Queer British Art (Tate Britain)

This has been firmly on my ‘to visit’ list for months, and finally having a Friday afternoon with nothing to do, I had the perfect opportunity.

The Tate bills this show as the ‘the first major exhibition dedicated to queer British art’ and spans sexually transgressive ideas, creators and creativity in Britain and by Britons from 1861 to 1967 – when the Sexual Offences Act partially decriminalised male homosexuality and marked somewhat of a sea change.

10 rooms of an evolving LGBT+ voice, waaaaaay before those letters had any importance on the cultural lexicon, takes in some of Britain’s greatest artists and our most celebrated thinks.

Aubrey Beardsley’s impact on the blossoming world of British Art Nouveaux was huge, as it continues to be the very safe world of the British newspaper comic strip. Hockney crops up again, as well he might, and Bacon’s contribution to the challenge of the accepted norm is also grateful acknowledged.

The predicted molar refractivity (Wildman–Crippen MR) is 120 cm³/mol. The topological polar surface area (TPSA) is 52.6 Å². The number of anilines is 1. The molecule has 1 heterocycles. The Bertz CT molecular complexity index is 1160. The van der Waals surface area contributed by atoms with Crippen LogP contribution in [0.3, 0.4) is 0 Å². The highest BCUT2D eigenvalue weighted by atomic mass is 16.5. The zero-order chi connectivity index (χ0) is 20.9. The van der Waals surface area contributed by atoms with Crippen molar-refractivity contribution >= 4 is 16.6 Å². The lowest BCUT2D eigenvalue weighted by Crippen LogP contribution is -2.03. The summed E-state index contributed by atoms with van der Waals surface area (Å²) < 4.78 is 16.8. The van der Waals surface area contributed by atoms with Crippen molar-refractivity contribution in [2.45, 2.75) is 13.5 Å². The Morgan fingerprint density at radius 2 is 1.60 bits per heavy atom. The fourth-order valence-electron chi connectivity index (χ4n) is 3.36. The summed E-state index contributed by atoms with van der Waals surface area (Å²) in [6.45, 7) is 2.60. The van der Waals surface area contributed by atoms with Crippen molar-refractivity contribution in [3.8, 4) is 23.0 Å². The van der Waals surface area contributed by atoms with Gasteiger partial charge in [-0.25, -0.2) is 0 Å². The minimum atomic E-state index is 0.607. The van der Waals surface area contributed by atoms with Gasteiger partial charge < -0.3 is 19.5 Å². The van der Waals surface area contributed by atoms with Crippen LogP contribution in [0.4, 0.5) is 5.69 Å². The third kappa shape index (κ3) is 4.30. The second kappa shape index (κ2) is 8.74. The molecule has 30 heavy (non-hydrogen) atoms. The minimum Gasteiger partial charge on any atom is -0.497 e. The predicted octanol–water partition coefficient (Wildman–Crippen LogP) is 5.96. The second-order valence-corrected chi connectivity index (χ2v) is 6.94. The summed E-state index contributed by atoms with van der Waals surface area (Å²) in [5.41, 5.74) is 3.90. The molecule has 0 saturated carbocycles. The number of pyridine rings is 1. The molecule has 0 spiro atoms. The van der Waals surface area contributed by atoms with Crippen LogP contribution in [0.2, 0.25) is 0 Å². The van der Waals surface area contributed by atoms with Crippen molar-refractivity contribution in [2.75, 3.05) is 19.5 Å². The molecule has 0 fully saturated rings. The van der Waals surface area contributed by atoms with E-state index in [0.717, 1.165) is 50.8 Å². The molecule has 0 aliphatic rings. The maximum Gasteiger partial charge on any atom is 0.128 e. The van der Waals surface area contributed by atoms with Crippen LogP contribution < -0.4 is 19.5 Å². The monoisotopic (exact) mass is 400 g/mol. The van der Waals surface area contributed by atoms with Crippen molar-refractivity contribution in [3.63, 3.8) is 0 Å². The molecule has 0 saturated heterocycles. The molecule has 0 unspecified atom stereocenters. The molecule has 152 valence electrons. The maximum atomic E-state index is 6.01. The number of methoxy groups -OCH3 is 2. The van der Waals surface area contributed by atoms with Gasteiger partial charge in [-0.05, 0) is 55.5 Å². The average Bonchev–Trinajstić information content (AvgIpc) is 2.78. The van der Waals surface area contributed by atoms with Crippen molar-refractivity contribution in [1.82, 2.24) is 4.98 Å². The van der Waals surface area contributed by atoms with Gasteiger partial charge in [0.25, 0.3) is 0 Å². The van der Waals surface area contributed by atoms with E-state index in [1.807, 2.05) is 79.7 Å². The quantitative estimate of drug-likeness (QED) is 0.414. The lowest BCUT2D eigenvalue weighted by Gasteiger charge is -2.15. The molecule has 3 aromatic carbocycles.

One of the most striking exhibits is Oscar Wilde’s gaol door from his time incarcerated in Reading prison which is hung on the wall alongside the art. It’s a poignant reminder of how far we’ve come – but Gluck’s piercing stare from the front of the exhibition brochure perhaps serves to remind us of how far there is still to go.

The exhibition runs until the 1st of October – so there’s still chance to catch it – do.

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